Sustainability, alone, does not determine consumer purchasing behavior, but “it is of growing importance,” a new joint report revealed, finding that 94 percent of consumers say a more sustainable lifestyle is important to them and with 47 percent saying that they would pay more for “sustainable” products. According to a new study, Sustainability & Consumerism: U.S. Consumer Behaviors and Preferences, which saw digital strategy agency Compose[d] and packaging and promotional product design company MaCher survey 1,000 U.S. consumers between ages and 18 and 75 in March 2021, while there are key differences among the different consumer age brackets, more than half of all of the surveyed consumers (67 percent) said that they view sustainability as “an important part of their purchase decision making.”
In the recently released report, Compose[d] and MaCher assert that nearly 90 percent of the consumers that they surveyed “believe that companies should look for ways to make their products or services more sustainable,” and that 80 percent believe companies have “an obligation to disclose the environmental impact of their operations.” Across the board, the survey revealed that 60 percent of respondents “consider reusable products to be more sustainable” than non-reusable ones, and that 43 percent would pay more for such products. Still yet, 64 percent of survey respondents said that they would rather use products made from recycled materials versus “those made from new/virgin materials.”
Looking specifically at Millennial and Gen Z consumers, Compose[d] and MaCher found that 53 percent of consumers in these two groups have recently reduced the volume of their purchases for “environmental reasons.” Gen Z buyers – i.e., those that were born between the mid-to-late 1990s and the early 2010s – are 50 percent more likely than any other age group to say they would pay more for “environmentally-friendly or reusable products.” This increasingly important consumer group, along with millennials – those generally born between 1981 to 1996 – are 2 to 3 times more likely than their older counterparts to purchase pre-owned products.
Interestingly, the survey found that on average, Baby Boomers – individuals born between 1946 to 1964 – and Gen Z are 30 percent more likely than Gen X (i.e., those born between 1965 and 1979/80) and Millennials to “agree that it is worth paying more for [sustainable] products.” Meanwhile, Compose[d] and MaCher found that 52 percent of women believe it is worth paying more for sustainable products, compared to 20 percent of men. Yet, at the same time, while women may believe paying more for sustainable options is warranted, men are 43 percent “more likely than women to say sustainability is very important to their purchase decision making, particularly millennial men (60 percent).”
It is worth noting that in terms of the specific “sustainability” elements or initiatives that surveyed consumers find to be particularly important and/or are worth paying more for, almost half of respondents said “reusable products,” followed by products made from recycled materials. In something of the same vein, Compose[d] and MaCher claim that 64 percent of respondents said that they find products produced with “minimal environmental impact” to be the primary marker of sustainability.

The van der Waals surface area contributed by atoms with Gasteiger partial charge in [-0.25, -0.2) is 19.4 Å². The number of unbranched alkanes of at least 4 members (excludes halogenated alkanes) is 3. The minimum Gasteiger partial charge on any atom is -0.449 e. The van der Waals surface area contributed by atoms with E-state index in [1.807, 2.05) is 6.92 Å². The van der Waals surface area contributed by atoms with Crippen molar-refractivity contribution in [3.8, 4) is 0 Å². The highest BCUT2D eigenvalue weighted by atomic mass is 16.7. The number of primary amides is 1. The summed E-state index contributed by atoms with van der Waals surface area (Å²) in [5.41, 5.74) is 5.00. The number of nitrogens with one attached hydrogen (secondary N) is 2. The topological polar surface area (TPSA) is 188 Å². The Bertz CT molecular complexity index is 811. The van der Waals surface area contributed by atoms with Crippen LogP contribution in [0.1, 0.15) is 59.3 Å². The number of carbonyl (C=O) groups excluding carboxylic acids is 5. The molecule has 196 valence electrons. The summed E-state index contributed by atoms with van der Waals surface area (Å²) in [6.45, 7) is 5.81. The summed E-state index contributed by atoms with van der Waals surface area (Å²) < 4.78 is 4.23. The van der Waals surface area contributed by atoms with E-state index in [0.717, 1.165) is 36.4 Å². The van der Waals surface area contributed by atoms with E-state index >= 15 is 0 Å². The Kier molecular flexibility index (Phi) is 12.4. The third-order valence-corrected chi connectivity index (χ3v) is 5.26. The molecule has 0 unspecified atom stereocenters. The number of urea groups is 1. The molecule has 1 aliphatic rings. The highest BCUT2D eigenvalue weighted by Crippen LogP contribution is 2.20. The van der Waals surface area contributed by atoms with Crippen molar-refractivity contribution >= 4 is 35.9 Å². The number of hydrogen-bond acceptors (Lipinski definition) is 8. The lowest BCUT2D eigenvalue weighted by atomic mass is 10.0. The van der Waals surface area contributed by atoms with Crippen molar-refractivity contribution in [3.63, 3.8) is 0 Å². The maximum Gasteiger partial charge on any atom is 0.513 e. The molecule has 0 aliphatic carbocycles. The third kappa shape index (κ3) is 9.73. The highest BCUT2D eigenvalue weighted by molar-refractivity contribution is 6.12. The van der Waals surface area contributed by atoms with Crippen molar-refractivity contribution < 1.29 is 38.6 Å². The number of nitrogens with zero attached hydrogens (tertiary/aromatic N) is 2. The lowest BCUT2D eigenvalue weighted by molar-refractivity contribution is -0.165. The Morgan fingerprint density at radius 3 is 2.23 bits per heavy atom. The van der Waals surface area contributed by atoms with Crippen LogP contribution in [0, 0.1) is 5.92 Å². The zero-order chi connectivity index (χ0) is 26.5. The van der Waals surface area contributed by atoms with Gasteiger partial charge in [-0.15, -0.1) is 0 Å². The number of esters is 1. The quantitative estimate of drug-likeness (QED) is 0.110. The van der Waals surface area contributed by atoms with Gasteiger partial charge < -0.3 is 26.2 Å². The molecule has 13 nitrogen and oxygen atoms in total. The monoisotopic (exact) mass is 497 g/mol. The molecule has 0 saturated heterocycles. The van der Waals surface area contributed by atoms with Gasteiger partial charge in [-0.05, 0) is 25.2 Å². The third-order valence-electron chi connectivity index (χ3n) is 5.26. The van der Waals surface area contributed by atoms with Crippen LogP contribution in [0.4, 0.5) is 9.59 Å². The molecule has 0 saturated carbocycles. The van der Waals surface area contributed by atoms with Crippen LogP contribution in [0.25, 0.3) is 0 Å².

On the broader Environmental, Social, and Corporate Governance front, the study states that 1 in 3 consumers said that they have “stopped buying one or more brands recently after learning that the company’s practices and values did not match their own,” while the majority of respondents (43 percent) say that they wish there was “more information available about living sustainably.” As for what is standing in the way of broader sustainability-centric purchases, 60 percent of respondents, regardless of age bracket, said that it is “too expensive for them to always purchase sustainable products.”
Reflecting on these findings, Compose[d] President and Chief Creative Officer Jason Parkin says that “sustainability has proven to be more than a buzzword or passing fancy.” The survey does note, though – in what might be the most compelling takeaway – that there is plenty of often-vague marketing jargon and legally undefined buzzwords at play in this space, and consumers respond to some of these terms more than others – with Compose[d] and MaCher stating that the majority of consumers in the various age groups are likely to be influenced by marketing that involves the word “recycled,” for example, followed by “sustainable” and “green.” At the bottom of the list? Marketing narratives that indicate that products were “made from waste” or that a company is a certified B Corp.
While it has proven popular for brands to include these terms in everything from their marketing campaigns to their quarterly reports, often without fear of pushback from regulators due to the oft-undefined nature of terms like “ethical” or “sustainable,” a handful of lawsuits and increased attention from regulators in the U.S. and beyond, including a potential move by the Securities and Exchange Commission to mandate uniform reporting standards when it comes to Environmental, Social, and Corporate Governance initiatives, has given rise to questions about whether – and/or for how long – fashion can continue to boast its obsession with “going green” without cold-hard facts to back up such claims.
Ultimately, Parkin asserts that the study’s findings generally reveal that “brands that practice sustainability have an opportunity to capture consumer loyalty and align with them on a commitment to safeguard the environment for the future.”